This is a delayed review but it doesn't matter. I can still taste every single dish when I look at these pics. The food was that good. That special. My wife Yokey took me there for my birthday in September. My family very kindly paid for my meal as a birthday gift (thanks Mum, Dad and Prue!), and we couldn't have chosen a better restaurant for the occasion. Dinner at Nobu really is an event.
We didn't have entrees and mains as such - more of a selection of various styles and flavours, each delivered in rapid fire succession. If you are looking for the traditional fine dining marathon experience, Nobu isn't it. It's modern, bordering on casual (laid back jazzy house music was playing quietly in the background), but with enough flair that the experience never nears mundane.
First course was Tuna Tataki with Tosazu:
This one is an absolute cracker. It's several rectangular slices of tuna carpaccio, with little lumps and piles of condiments, not unlike what might be served with a steak tartar.There's finely sliced spring onions, shaved raw garlic, minced ginger, and a mysterious orange pastey substance - that would be the tosazu, then. The whole lot was laid down in a shallow pool of very light oil. Easily an 8 out of 10.
Next up was Toro Tartar with Caviar:
Toro is the fatty underbelly of a tuna. This simple dish is just a tartar of the toro meat, served with a subtle sauce and a generous dollop of caviar. The small green fruit is a kind of green peach, with a very gentle, complex peach flavour. It is served as a kind of aperitif, to be eaten prior to the tartar. The peach itself is delicious, but nothing can prepare you for the tuna. It is soft, smooth, velvety, fluid, sensual. It's sex, pure and simple.
After the toro tartar the next dish was bound to be slightly anti-climatic. The Salmon with Dry Miso was nevertheless very impressive:
To be honest I can't remember exactly what was in this one. But the salmon sashimi slices were each topped with a little dry miso, lending a slight bitterness to the dish. A little central 'salad' and a mild flavoured oily dressing - something like a vinaigrette - finished the dish. Great, but not a highlight.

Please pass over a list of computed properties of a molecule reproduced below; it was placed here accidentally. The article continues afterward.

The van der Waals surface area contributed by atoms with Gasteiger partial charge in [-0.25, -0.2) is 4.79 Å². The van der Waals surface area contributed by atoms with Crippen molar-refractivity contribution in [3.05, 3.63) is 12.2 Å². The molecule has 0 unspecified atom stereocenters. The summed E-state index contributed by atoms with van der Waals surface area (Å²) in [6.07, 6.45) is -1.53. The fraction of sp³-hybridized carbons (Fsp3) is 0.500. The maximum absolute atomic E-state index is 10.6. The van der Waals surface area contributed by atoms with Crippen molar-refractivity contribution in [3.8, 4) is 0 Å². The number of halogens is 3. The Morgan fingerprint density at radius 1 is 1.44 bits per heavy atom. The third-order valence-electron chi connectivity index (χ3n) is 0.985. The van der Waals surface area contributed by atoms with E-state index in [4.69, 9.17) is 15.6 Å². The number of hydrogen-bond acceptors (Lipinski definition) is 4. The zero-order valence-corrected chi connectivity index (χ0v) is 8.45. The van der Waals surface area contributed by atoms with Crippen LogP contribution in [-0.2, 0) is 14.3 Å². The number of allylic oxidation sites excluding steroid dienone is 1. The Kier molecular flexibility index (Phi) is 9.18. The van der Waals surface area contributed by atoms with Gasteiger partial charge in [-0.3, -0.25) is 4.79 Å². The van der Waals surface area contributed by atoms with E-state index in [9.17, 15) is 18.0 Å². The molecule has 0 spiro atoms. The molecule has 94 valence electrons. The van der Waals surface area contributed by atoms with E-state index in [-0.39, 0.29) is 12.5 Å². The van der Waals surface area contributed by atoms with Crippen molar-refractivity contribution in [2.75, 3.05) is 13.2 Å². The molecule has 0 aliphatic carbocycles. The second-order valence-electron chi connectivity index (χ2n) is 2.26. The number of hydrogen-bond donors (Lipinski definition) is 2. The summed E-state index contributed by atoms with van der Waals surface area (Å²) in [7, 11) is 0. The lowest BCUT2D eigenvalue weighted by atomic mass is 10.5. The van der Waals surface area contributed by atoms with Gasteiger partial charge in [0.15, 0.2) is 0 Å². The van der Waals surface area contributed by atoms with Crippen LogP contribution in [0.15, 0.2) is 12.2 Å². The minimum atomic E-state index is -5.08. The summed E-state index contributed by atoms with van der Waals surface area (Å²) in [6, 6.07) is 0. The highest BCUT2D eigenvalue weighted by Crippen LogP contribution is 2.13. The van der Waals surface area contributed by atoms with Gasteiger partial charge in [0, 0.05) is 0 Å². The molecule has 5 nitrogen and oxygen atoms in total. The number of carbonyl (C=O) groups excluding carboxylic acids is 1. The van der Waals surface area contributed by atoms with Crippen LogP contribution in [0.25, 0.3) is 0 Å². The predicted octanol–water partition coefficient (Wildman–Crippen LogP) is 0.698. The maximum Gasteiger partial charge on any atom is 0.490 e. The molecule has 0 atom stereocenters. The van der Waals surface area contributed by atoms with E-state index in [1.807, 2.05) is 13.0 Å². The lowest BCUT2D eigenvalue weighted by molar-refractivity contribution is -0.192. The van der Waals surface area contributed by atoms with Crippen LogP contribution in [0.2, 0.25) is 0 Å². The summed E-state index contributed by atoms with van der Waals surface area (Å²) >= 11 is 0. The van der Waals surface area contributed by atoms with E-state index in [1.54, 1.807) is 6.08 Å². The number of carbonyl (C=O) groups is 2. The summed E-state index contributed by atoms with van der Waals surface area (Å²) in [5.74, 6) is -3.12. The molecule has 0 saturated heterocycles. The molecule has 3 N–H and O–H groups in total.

Great, but not a highlight, is also applicable to the Scallops with Wasabi Pepper:
This one is basically a stir-fry of scallops, mushrooms, and asparagus. It's pretty much perfectly executed but lacking the wow factor of the first two dishes. By this stage Yokey and I were wondering if Nobu had peaked too soon. It hadn't.
The Black Cod Miso is Nobu's signature dish:
It's hard to describe just how good this dish is. The fish is sweet, oily, slightly smoky, and juicily succulent. It's incredible, as good a seafood dish as I have ever eaten. If you go to Nobu, you must try it.
Dessert... I like dessert, but it's supplementary to the entrees and mains for me. I wasn't going to order anything except Yokey absolutely insisted that I must, so I ordered the special - a baked cheesecake with passion fruit sorbet:
Japanese baked cheesecakes are the best in my opinion and this didn't disappoint. Yokey ordered the bento box of chocolate fondant with green tea icecream:
The pudding was moist with a slight crust, and the liquid insides were gooey and decadent:
Decadent... that pretty much sums up the whole Nobu experience.
A few more things warrant a mention.
The service is absolutely superb. We had the same waiter for most of the night, and he was extremely knowledgeable and courteous.
The price is pretty crazy. If you look at the menu, the individual dishes aren't obscene. But the dishes aren't huge. If you plan on drinking don't be surprised if you top $200 per person.
Speaking of drinking, the drinks selection is very good, and they know how to make a dry gin martini. The sparkling mineral water comes from Scandinavia, naturally. The drinks menu has a couple of pages of sake options. I don't know much about sake, maybe this is a good selection, maybe not. But I ordered a tiny little flask of a sake which I was assured had listened to classical music as it fermented. Seriously.